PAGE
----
How it Came To Be…

Between 1861 and 1865, plantation owner, lawyer and Confederate Cavalryman Richard Watkins and his young wife Mary exchanged detailed and heartfelt letters.  Richard had enlisted with Company K of the 3rd Virginia Cavalry after Virginia seceded from the Union.  Mary remained living in Prince Edward County, VA raising their three daughters and managing the farm.  Sharing their letters with future generations was likely something they never envisioned.

Editor Jeff Toalson, however, discovered, transcribed and published this rare collection of more than 300 letters in his book Send Me a Pair of Old Boots & Kiss My Little Girls.  Lost in the Archives of the Virginia Historical Society, the letters convey richly detailed information about the war and daily life during a tumultuous time in our nation’s history.  Unlike dry military accounts of Civil War maneuvers and battles, the letters bring a poignant humanity to the conflict and those who struggled through the time.

Through the course of the War, Richard participated in many great and historic struggles.  He served in the Peninsula Campaign where he fought in the Battles of Yorktown, Williamsburg and Seven Pines.  Later, he served in the Battle of Chancellorsville, rode with JEB Stuart on his “great ride” around the Union Army, fought at the Battles of Gettysburg and Petersburg and rode over 600 miles during the Shenandoah Valley Campaign.  During his service, he rose from Private to Quartermaster to Captain.  A disabling wound from a Union saber signaled the end of his military career in 1864.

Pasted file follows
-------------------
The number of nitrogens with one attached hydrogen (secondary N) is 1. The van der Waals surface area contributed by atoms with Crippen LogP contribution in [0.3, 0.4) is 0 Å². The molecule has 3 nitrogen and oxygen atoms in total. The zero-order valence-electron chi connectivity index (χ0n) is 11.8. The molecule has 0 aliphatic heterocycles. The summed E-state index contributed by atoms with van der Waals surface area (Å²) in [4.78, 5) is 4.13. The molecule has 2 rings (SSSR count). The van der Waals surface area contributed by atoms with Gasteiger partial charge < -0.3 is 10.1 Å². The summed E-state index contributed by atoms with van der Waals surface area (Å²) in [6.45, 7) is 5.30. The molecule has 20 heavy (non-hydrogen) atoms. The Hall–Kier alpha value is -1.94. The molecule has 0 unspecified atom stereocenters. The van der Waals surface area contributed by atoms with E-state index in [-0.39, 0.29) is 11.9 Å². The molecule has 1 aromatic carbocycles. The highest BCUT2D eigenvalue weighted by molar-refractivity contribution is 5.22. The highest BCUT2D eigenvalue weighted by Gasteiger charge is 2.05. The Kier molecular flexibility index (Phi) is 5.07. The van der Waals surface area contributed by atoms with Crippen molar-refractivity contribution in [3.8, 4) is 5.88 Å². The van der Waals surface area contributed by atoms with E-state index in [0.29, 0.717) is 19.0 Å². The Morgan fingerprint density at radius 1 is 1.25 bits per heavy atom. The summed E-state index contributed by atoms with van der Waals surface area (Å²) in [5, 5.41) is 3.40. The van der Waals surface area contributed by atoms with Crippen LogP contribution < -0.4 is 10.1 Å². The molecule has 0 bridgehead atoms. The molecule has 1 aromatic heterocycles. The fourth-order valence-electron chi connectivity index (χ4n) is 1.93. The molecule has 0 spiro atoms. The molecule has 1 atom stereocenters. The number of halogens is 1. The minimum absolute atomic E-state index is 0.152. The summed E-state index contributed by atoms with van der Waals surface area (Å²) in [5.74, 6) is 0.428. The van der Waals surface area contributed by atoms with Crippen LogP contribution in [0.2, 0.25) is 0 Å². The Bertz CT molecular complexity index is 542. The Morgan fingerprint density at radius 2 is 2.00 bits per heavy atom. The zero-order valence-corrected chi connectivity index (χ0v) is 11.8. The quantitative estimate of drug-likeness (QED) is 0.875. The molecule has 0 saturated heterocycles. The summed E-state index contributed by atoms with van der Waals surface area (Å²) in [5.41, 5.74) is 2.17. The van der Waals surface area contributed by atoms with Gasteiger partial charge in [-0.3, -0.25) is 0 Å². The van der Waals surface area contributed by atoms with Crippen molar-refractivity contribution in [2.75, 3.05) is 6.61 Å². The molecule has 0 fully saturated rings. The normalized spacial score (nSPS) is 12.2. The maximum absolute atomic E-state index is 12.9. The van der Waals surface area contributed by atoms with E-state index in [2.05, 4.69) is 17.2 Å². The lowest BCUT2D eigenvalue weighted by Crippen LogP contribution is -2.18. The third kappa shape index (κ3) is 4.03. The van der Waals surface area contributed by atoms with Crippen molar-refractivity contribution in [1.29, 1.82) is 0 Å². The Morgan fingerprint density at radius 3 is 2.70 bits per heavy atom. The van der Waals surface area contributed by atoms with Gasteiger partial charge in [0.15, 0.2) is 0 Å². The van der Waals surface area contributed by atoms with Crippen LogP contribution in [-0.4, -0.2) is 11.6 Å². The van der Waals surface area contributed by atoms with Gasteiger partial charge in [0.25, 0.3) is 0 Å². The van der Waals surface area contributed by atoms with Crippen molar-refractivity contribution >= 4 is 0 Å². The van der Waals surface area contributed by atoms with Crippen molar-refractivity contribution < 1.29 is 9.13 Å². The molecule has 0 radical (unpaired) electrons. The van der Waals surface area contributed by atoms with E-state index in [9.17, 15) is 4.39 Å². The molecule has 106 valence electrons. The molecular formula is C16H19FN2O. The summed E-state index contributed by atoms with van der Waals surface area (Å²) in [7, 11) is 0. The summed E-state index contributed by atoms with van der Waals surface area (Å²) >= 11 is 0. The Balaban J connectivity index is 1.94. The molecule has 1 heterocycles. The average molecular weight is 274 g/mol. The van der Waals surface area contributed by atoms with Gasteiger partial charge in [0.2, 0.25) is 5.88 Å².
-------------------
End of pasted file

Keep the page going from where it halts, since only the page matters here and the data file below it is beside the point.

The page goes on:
“I love you, I love you, I love you, I love you, I love you.  Kiss my little girls.”
– Richard Watkins

Mary, a young and inexperienced bride, was forced to raise three children on her own while struggling to manage the family plantation.  During the course of her epic adventure, she navigated her way through famine, poverty, disease, death and a Yankee raid on her homestead.  As she learned the practical craft of plantation management, she grew into adulthood and became a fierce, confident and independent spirit.

“I began to think you have forgotten that you have a wife and children somewhere in these regions. We all wonder every day why you don’t write oftener. I thought you were a grand rascal‟. – Mary Watkins

Richard and Mary’s letters offer a heartfelt and eye opening glimpse into the War and the times, weaving both a love story and intense eye witness accounts of the battlefield.

Now, thanks to generous support from the Cook Foundation, playwright Robert Ruffin brings these letters to life in this world premiere theatrical event that features a professional ensemble of highly skilled theatre veterans.  The tale of Richard and Mary Watkins is one of epic triumph in which nothing can destroy the power of love.

“It is a firsthand look into the day-to-day lives of a very close family during a terrible time in our country’s history and also a real love story.”
– United Daughters of the Confederacy Magazine

More comments from last years performance of 1861:

“It was a pleasure… everyone in our group enjoyed it immensely. I don’t believe that there were too many dry eyes in the crowd on Saturday night. We look forward to future plays.”

Mr. John Pelletier
Society of Civil War Surgeons

Norfolk, Virginia

Friday evening, my wife (Sam), two other members of the Committee, and I were honored to see “Kiss My Little Girls” in Gloucester. What a tremendously enjoyable experience! [Robert Ruffin's] performance, and that of Cynthia Janzen, was superb. From the very beginning, to the very end, we enjoyed every single moment.

David J. Meredith
Chairman, York County Civil War Sesquicentennial Committee

“…an enchanting and exceptionally intimate look at the minute details of life during these times”

Chesapeake Style